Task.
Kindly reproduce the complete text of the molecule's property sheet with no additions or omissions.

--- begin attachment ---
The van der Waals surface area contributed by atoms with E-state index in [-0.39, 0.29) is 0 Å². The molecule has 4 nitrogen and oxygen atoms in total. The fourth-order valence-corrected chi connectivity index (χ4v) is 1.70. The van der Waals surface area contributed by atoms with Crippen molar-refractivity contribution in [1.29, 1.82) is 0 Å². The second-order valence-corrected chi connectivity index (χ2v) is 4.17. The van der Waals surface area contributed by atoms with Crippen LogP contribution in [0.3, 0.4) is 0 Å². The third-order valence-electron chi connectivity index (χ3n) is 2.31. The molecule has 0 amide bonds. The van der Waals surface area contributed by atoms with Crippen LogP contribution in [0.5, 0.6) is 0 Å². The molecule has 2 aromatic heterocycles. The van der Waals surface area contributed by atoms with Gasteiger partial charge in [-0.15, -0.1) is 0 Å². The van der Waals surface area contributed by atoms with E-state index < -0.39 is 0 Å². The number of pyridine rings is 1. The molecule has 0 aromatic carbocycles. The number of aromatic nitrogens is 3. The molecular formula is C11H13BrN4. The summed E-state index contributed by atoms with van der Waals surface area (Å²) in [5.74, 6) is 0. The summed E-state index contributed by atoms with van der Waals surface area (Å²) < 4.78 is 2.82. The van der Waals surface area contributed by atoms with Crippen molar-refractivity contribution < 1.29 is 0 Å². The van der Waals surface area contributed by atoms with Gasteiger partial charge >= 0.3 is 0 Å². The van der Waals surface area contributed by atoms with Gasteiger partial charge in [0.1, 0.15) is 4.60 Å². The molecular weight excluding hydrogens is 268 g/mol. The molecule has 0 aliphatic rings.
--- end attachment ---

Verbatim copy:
The van der Waals surface area contributed by atoms with E-state index in [-0.39, 0.29) is 0 Å². The molecule has 4 nitrogen and oxygen atoms in total. The fourth-order valence-corrected chi connectivity index (χ4v) is 1.70. The van der Waals surface area contributed by atoms with Crippen molar-refractivity contribution in [1.29, 1.82) is 0 Å². The second-order valence-corrected chi connectivity index (χ2v) is 4.17. The van der Waals surface area contributed by atoms with Crippen LogP contribution in [0.3, 0.4) is 0 Å². The third-order valence-electron chi connectivity index (χ3n) is 2.31. The molecule has 0 amide bonds. The van der Waals surface area contributed by atoms with Crippen LogP contribution in [0.5, 0.6) is 0 Å². The molecule has 2 aromatic heterocycles. The van der Waals surface area contributed by atoms with Gasteiger partial charge in [-0.15, -0.1) is 0 Å². The van der Waals surface area contributed by atoms with E-state index < -0.39 is 0 Å². The number of pyridine rings is 1. The molecule has 0 aromatic carbocycles. The number of aromatic nitrogens is 3. The molecular formula is C11H13BrN4. The summed E-state index contributed by atoms with van der Waals surface area (Å²) in [5.74, 6) is 0. The summed E-state index contributed by atoms with van der Waals surface area (Å²) < 4.78 is 2.82. The van der Waals surface area contributed by atoms with Crippen molar-refractivity contribution < 1.29 is 0 Å². The van der Waals surface area contributed by atoms with Gasteiger partial charge >= 0.3 is 0 Å². The van der Waals surface area contributed by atoms with Gasteiger partial charge in [0.1, 0.15) is 4.60 Å². The molecular weight excluding hydrogens is 268 g/mol. The molecule has 0 aliphatic rings.